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Intensive Care Med. 2014 Nov;40(11):1634-42. doi: 10.1007/s00134-014-3500-8. Epub 2014 Sep 30.

Mechanisms of the effects of prone positioning in acute respiratory distress syndrome.

Author information

1
Service de Réanimation Médicale, Hôpital de la croix-rousse, CHU de Lyon, Bâtiment R, 2ème étage, 103 Grande rue de la croix-rousse, 69004, Lyon, France, claude.guerin@chu-lyon.fr.

Abstract

INTRODUCTION:

Prone positioning has been used for many years in patients with acute respiratory distress syndrome (ARDS). The initial reason for prone positioning in ARDS patients was improvement in oxygenation. It was later shown that mechanical ventilation in the prone position can be less injurious to the lung and hence the primary reason to use prone positioning is prevention of ventilator-induced lung injury (VILI).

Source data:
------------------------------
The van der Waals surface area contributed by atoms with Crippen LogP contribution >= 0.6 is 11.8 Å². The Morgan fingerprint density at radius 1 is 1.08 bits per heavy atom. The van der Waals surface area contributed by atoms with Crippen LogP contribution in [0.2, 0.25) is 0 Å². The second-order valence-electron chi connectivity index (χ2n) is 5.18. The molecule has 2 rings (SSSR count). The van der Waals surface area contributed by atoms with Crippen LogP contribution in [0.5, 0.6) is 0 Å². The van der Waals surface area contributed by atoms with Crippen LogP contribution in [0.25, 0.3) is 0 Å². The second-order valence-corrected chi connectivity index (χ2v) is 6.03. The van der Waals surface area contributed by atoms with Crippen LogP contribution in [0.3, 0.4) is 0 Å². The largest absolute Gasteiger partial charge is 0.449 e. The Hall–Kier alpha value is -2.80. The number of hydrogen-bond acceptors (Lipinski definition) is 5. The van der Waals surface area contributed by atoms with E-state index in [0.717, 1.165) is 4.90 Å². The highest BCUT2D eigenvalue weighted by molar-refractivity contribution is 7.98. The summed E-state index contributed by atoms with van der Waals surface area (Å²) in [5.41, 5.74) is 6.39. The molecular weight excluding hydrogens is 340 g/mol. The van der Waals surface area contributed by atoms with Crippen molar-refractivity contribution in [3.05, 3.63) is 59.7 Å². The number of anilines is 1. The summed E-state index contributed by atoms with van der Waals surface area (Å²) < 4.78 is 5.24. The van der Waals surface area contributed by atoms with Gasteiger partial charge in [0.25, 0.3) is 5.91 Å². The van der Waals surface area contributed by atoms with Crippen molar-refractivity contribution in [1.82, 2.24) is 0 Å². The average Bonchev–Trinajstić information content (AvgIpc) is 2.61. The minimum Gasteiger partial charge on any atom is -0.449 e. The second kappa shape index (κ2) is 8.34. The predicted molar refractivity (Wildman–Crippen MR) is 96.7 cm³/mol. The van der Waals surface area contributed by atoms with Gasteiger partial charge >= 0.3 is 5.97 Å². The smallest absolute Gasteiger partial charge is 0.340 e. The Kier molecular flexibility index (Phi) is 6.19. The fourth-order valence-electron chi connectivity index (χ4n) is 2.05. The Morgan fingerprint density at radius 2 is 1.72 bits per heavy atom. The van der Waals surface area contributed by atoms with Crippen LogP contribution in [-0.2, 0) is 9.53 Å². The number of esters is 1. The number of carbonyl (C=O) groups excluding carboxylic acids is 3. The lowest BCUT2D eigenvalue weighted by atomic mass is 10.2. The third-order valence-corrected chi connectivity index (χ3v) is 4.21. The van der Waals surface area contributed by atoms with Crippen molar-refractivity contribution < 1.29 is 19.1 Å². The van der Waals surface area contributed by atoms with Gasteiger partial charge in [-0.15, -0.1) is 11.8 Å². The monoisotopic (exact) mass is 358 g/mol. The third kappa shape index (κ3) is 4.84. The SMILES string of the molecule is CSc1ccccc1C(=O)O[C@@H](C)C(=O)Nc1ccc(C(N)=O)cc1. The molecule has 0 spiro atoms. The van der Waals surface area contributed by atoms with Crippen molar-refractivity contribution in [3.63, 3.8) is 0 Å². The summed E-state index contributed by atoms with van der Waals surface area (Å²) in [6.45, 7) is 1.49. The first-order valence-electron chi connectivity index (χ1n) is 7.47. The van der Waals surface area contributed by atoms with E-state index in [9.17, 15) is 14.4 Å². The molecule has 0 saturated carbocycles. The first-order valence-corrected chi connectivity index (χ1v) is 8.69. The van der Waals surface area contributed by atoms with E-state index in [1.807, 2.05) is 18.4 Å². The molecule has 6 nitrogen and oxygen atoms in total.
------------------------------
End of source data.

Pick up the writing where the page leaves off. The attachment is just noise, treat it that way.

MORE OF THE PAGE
MATERIAL AND METHODS:

A large body of physiologic benefits of prone positioning in ARDS patients accumulated but these failed to translate into clinical benefits. More recently, meta-analyses and randomized controlled trial in a specific subgroup of ARDS patients demonstrated that prone positioning can improve survival. This review covers the effects of prone positioning on oxygenation, respiratory mechanics, and VILI.

CONCLUSIONS:

We conclude with the effects of prone positioning on patient outcome, in particular on survival.

PMID:
25266133
DOI:
10.1007/s00134-014-3500-8
[Indexed for MEDLINE]

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